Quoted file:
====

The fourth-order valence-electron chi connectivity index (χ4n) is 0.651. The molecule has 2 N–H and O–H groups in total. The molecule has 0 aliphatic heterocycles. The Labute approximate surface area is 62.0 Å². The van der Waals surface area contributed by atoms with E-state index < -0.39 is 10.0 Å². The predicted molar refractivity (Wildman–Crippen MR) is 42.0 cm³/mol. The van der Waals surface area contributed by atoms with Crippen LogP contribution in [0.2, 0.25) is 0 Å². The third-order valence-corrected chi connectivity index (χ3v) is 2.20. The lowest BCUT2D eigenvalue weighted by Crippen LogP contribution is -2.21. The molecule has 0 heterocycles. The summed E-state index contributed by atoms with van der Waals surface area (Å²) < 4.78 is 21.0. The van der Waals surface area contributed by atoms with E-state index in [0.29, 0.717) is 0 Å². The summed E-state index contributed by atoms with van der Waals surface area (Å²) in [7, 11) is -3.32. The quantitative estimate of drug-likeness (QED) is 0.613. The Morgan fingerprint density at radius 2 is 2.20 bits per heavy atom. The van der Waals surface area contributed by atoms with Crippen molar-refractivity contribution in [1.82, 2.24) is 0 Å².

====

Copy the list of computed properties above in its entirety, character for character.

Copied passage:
The fourth-order valence-electron chi connectivity index (χ4n) is 0.651. The molecule has 2 N–H and O–H groups in total. The molecule has 0 aliphatic heterocycles. The Labute approximate surface area is 62.0 Å². The van der Waals surface area contributed by atoms with E-state index < -0.39 is 10.0 Å². The predicted molar refractivity (Wildman–Crippen MR) is 42.0 cm³/mol. The van der Waals surface area contributed by atoms with Crippen LogP contribution in [0.2, 0.25) is 0 Å². The third-order valence-corrected chi connectivity index (χ3v) is 2.20. The lowest BCUT2D eigenvalue weighted by Crippen LogP contribution is -2.21. The molecule has 0 heterocycles. The summed E-state index contributed by atoms with van der Waals surface area (Å²) < 4.78 is 21.0. The van der Waals surface area contributed by atoms with E-state index in [0.29, 0.717) is 0 Å². The summed E-state index contributed by atoms with van der Waals surface area (Å²) in [7, 11) is -3.32. The quantitative estimate of drug-likeness (QED) is 0.613. The Morgan fingerprint density at radius 2 is 2.20 bits per heavy atom. The van der Waals surface area contributed by atoms with Crippen molar-refractivity contribution in [1.82, 2.24) is 0 Å².